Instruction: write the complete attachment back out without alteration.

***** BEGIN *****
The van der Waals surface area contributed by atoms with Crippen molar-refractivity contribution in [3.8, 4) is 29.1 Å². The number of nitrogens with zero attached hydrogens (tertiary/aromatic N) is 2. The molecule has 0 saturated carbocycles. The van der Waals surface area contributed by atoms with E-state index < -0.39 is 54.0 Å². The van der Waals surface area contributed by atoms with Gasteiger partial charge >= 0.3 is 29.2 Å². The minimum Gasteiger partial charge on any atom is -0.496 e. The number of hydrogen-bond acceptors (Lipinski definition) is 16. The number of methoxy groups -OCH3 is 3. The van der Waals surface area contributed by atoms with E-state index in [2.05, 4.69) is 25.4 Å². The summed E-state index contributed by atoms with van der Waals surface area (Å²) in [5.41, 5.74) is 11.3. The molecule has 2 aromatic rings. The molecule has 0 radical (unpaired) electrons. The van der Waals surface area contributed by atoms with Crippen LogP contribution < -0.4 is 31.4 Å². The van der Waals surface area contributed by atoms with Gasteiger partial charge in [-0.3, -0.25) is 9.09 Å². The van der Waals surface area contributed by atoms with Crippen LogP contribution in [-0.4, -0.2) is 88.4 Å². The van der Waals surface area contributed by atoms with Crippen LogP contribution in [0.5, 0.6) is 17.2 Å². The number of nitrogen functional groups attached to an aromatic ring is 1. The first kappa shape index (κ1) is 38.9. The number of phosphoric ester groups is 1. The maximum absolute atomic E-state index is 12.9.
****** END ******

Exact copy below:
The van der Waals surface area contributed by atoms with Crippen molar-refractivity contribution in [3.8, 4) is 29.1 Å². The number of nitrogens with zero attached hydrogens (tertiary/aromatic N) is 2. The molecule has 0 saturated carbocycles. The van der Waals surface area contributed by atoms with E-state index < -0.39 is 54.0 Å². The van der Waals surface area contributed by atoms with Gasteiger partial charge >= 0.3 is 29.2 Å². The minimum Gasteiger partial charge on any atom is -0.496 e. The number of hydrogen-bond acceptors (Lipinski definition) is 16. The number of methoxy groups -OCH3 is 3. The van der Waals surface area contributed by atoms with E-state index in [2.05, 4.69) is 25.4 Å². The summed E-state index contributed by atoms with van der Waals surface area (Å²) in [5.41, 5.74) is 11.3. The molecule has 2 aromatic rings. The molecule has 0 radical (unpaired) electrons. The van der Waals surface area contributed by atoms with Crippen LogP contribution < -0.4 is 31.4 Å². The van der Waals surface area contributed by atoms with Gasteiger partial charge in [-0.3, -0.25) is 9.09 Å². The van der Waals surface area contributed by atoms with Crippen LogP contribution in [-0.4, -0.2) is 88.4 Å². The van der Waals surface area contributed by atoms with Crippen LogP contribution in [0.5, 0.6) is 17.2 Å². The number of nitrogen functional groups attached to an aromatic ring is 1. The first kappa shape index (κ1) is 38.9. The number of phosphoric ester groups is 1. The maximum absolute atomic E-state index is 12.9.